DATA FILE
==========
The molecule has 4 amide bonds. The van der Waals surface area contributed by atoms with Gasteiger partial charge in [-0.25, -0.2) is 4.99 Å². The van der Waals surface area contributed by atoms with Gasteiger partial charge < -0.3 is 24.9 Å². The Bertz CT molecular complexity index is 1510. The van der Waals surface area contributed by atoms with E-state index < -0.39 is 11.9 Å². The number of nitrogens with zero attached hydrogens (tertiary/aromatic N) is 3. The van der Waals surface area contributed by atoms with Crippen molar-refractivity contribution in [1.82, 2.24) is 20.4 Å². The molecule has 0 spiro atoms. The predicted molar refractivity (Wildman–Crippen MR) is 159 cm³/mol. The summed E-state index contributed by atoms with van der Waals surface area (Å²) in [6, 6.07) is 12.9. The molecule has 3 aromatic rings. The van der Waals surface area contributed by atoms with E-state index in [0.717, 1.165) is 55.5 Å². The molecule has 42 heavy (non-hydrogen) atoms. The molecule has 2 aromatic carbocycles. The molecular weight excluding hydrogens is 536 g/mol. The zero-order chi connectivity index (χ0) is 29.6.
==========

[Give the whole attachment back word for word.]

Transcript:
The molecule has 4 amide bonds. The van der Waals surface area contributed by atoms with Gasteiger partial charge in [-0.25, -0.2) is 4.99 Å². The van der Waals surface area contributed by atoms with Gasteiger partial charge < -0.3 is 24.9 Å². The Bertz CT molecular complexity index is 1510. The van der Waals surface area contributed by atoms with E-state index < -0.39 is 11.9 Å². The number of nitrogens with zero attached hydrogens (tertiary/aromatic N) is 3. The van der Waals surface area contributed by atoms with Crippen molar-refractivity contribution in [1.82, 2.24) is 20.4 Å². The molecule has 0 spiro atoms. The predicted molar refractivity (Wildman–Crippen MR) is 159 cm³/mol. The summed E-state index contributed by atoms with van der Waals surface area (Å²) in [6, 6.07) is 12.9. The molecule has 3 aromatic rings. The van der Waals surface area contributed by atoms with E-state index in [0.717, 1.165) is 55.5 Å². The molecule has 42 heavy (non-hydrogen) atoms. The molecule has 2 aromatic carbocycles. The molecular weight excluding hydrogens is 536 g/mol. The zero-order chi connectivity index (χ0) is 29.6.